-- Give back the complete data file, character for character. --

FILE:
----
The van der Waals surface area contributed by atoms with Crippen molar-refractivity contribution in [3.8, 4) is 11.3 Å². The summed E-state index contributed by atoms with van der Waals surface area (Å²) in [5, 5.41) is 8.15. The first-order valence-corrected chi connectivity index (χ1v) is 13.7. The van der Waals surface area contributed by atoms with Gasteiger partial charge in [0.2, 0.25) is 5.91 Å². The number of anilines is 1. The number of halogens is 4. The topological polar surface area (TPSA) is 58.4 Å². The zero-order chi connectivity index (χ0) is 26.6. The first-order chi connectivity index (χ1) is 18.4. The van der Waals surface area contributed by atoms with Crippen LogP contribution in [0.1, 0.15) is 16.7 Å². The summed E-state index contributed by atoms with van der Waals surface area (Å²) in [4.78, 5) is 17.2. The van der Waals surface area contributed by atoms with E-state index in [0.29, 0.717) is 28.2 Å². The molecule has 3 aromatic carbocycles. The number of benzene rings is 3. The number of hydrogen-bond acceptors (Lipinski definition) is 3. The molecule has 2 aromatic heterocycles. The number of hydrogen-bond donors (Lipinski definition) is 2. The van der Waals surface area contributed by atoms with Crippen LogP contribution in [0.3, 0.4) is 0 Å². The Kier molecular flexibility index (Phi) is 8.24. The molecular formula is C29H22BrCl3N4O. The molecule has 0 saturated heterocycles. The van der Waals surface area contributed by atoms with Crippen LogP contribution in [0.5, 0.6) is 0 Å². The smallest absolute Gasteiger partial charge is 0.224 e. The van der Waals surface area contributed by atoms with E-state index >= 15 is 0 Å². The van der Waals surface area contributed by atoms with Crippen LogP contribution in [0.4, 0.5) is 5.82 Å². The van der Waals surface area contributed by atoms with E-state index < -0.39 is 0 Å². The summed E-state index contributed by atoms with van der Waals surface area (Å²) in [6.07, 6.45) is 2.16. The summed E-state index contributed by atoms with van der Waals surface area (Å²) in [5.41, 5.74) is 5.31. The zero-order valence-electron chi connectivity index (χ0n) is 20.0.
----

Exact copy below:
The van der Waals surface area contributed by atoms with Crippen molar-refractivity contribution in [3.8, 4) is 11.3 Å². The summed E-state index contributed by atoms with van der Waals surface area (Å²) in [5, 5.41) is 8.15. The first-order valence-corrected chi connectivity index (χ1v) is 13.7. The van der Waals surface area contributed by atoms with Gasteiger partial charge in [0.2, 0.25) is 5.91 Å². The number of anilines is 1. The number of halogens is 4. The topological polar surface area (TPSA) is 58.4 Å². The zero-order chi connectivity index (χ0) is 26.6. The first-order chi connectivity index (χ1) is 18.4. The van der Waals surface area contributed by atoms with Crippen LogP contribution in [0.1, 0.15) is 16.7 Å². The summed E-state index contributed by atoms with van der Waals surface area (Å²) in [4.78, 5) is 17.2. The van der Waals surface area contributed by atoms with E-state index in [0.29, 0.717) is 28.2 Å². The molecule has 3 aromatic carbocycles. The number of benzene rings is 3. The number of hydrogen-bond acceptors (Lipinski definition) is 3. The molecule has 2 aromatic heterocycles. The number of hydrogen-bond donors (Lipinski definition) is 2. The van der Waals surface area contributed by atoms with Crippen LogP contribution in [0.3, 0.4) is 0 Å². The Kier molecular flexibility index (Phi) is 8.24. The molecular formula is C29H22BrCl3N4O. The molecule has 0 saturated heterocycles. The van der Waals surface area contributed by atoms with Crippen LogP contribution in [0.5, 0.6) is 0 Å². The smallest absolute Gasteiger partial charge is 0.224 e. The van der Waals surface area contributed by atoms with E-state index >= 15 is 0 Å². The van der Waals surface area contributed by atoms with Crippen LogP contribution in [0.4, 0.5) is 5.82 Å². The van der Waals surface area contributed by atoms with E-state index < -0.39 is 0 Å². The summed E-state index contributed by atoms with van der Waals surface area (Å²) in [6.07, 6.45) is 2.16. The summed E-state index contributed by atoms with van der Waals surface area (Å²) in [5.41, 5.74) is 5.31. The zero-order valence-electron chi connectivity index (χ0n) is 20.0.